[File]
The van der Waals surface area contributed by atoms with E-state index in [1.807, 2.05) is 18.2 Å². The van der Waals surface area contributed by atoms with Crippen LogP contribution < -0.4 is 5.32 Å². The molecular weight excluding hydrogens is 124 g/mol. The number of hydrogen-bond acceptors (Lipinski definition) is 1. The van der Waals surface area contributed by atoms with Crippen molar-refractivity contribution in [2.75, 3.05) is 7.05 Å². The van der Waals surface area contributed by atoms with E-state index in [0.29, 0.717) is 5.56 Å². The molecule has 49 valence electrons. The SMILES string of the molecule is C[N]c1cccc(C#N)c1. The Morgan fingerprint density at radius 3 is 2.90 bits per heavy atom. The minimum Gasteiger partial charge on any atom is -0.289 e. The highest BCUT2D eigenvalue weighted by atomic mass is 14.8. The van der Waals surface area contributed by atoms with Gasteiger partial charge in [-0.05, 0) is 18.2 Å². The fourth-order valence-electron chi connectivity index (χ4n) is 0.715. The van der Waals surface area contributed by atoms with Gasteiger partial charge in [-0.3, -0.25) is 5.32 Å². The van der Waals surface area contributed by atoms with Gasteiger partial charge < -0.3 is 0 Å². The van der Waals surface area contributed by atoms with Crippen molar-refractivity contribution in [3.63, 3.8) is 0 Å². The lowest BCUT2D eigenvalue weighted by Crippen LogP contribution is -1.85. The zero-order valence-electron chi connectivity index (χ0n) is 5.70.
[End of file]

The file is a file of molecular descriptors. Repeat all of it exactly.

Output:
The van der Waals surface area contributed by atoms with E-state index in [1.807, 2.05) is 18.2 Å². The van der Waals surface area contributed by atoms with Crippen LogP contribution < -0.4 is 5.32 Å². The molecular weight excluding hydrogens is 124 g/mol. The number of hydrogen-bond acceptors (Lipinski definition) is 1. The van der Waals surface area contributed by atoms with Crippen molar-refractivity contribution in [2.75, 3.05) is 7.05 Å². The van der Waals surface area contributed by atoms with E-state index in [0.29, 0.717) is 5.56 Å². The molecule has 49 valence electrons. The SMILES string of the molecule is C[N]c1cccc(C#N)c1. The Morgan fingerprint density at radius 3 is 2.90 bits per heavy atom. The minimum Gasteiger partial charge on any atom is -0.289 e. The highest BCUT2D eigenvalue weighted by atomic mass is 14.8. The van der Waals surface area contributed by atoms with Gasteiger partial charge in [-0.05, 0) is 18.2 Å². The fourth-order valence-electron chi connectivity index (χ4n) is 0.715. The van der Waals surface area contributed by atoms with Gasteiger partial charge in [-0.3, -0.25) is 5.32 Å². The van der Waals surface area contributed by atoms with Gasteiger partial charge < -0.3 is 0 Å². The van der Waals surface area contributed by atoms with Crippen molar-refractivity contribution in [3.63, 3.8) is 0 Å². The lowest BCUT2D eigenvalue weighted by Crippen LogP contribution is -1.85. The zero-order valence-electron chi connectivity index (χ0n) is 5.70.